This weekend I held the book launch of my latest two children’s novels, Daniel Barker By Power or Blight, and, Amy and Phoenix.
I have planned and implemented a few book launches with my five titles. I find a book launch is like a wedding but on a smaller scale. It needs preparation, can be stressful and overwhelming, and you’ll have a sore mouth from smiling for all those photos!
I congratulate you if you are coming up to your book launch, because already you’ve put in a mountain of work to have your book published, whether traditionally or independently.
Here are five tips to help you hold a successful book launch:
1) Decide on the date
If you are traditionally published you will be given a date that the book will be released. If you are independently published you will have an approximate date you think your book will be printed and ready to go. Even if you are traditionally published, you will most likely have to organise your own launch.
When making the date there are some things to think about:
* What other activities are on at the same time? Will your friends and loved ones be able to come or are there a lot of other conflicting events on the same day?
* If you would like your book launch put in your local council’s newsletter you will probably need to get that date to them six months in advance.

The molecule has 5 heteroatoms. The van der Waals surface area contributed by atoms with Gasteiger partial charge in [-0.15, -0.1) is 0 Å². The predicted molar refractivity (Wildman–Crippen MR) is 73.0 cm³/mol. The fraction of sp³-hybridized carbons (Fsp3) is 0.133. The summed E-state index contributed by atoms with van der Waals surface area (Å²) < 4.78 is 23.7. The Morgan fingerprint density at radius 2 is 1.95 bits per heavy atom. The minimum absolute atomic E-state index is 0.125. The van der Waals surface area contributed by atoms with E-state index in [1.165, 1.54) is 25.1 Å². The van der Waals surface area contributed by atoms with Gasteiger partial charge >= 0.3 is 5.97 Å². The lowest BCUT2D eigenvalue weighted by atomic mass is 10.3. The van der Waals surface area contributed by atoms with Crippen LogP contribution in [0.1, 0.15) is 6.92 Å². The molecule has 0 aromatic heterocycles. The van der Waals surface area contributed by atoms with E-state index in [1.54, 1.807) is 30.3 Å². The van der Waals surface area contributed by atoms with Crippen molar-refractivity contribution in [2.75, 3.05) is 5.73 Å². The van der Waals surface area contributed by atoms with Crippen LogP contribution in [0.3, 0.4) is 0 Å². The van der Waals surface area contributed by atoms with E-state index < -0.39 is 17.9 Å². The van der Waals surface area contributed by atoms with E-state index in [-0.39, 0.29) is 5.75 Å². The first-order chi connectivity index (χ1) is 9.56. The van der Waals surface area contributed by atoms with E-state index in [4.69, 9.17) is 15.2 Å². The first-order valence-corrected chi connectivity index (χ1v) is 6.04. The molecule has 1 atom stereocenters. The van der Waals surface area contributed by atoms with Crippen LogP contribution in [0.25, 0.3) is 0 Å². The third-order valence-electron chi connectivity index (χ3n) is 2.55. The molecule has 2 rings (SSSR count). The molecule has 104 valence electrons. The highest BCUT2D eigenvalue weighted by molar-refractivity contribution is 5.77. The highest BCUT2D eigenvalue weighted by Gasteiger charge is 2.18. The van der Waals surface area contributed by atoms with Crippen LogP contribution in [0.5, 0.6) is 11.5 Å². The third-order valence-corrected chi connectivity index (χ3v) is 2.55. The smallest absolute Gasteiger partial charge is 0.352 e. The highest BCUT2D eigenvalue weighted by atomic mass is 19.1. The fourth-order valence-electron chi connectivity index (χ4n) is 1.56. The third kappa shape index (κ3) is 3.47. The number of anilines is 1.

* If you need to book a venue, you will need to allow time to be able to negotiate this with them. They may not be able to do your first date.
* Make the book launch at least a month away (many say three months is better) so you can advertise and promote your book.
2) Book the venue
Where do you want to hold your book launch? There is no prescribed place. Many people hold their launches in bookshops or libraries, but you do not have to. I have held my book launches in two different parks and the local art gallery. I’ve had other friends hold their launches at sports clubs and in community halls. Do what you want to do.
Some things to think about before you book your venue:
* The cost of the venue. If you are hiring a room in a library or a community hall, sports club venue etc. you will need to pay.
* The weather. If you are outside, what will you do if the weather is inclement?
* Is the venue near public transport? You need to consider people who are unable to drive. All of my book launches have been near the train line.
* What facilities does the venue have? If you are at a park, are there toilets? Also, if you are at the park, what do you do for hot water etc.? If you are at the park you will also have the added furniture - gazebo, tables and chairs.
3) Send out invitations
If your venue has a limit of the number of people it can hold, you will need a guest list or a ticketed event. Invite people from all the different areas of your life. On Saturday I had family, and friends from my three writing groups, school, church, my childhood and my community. If you don’t have a limit, invite everyone who you think might be interested in attending.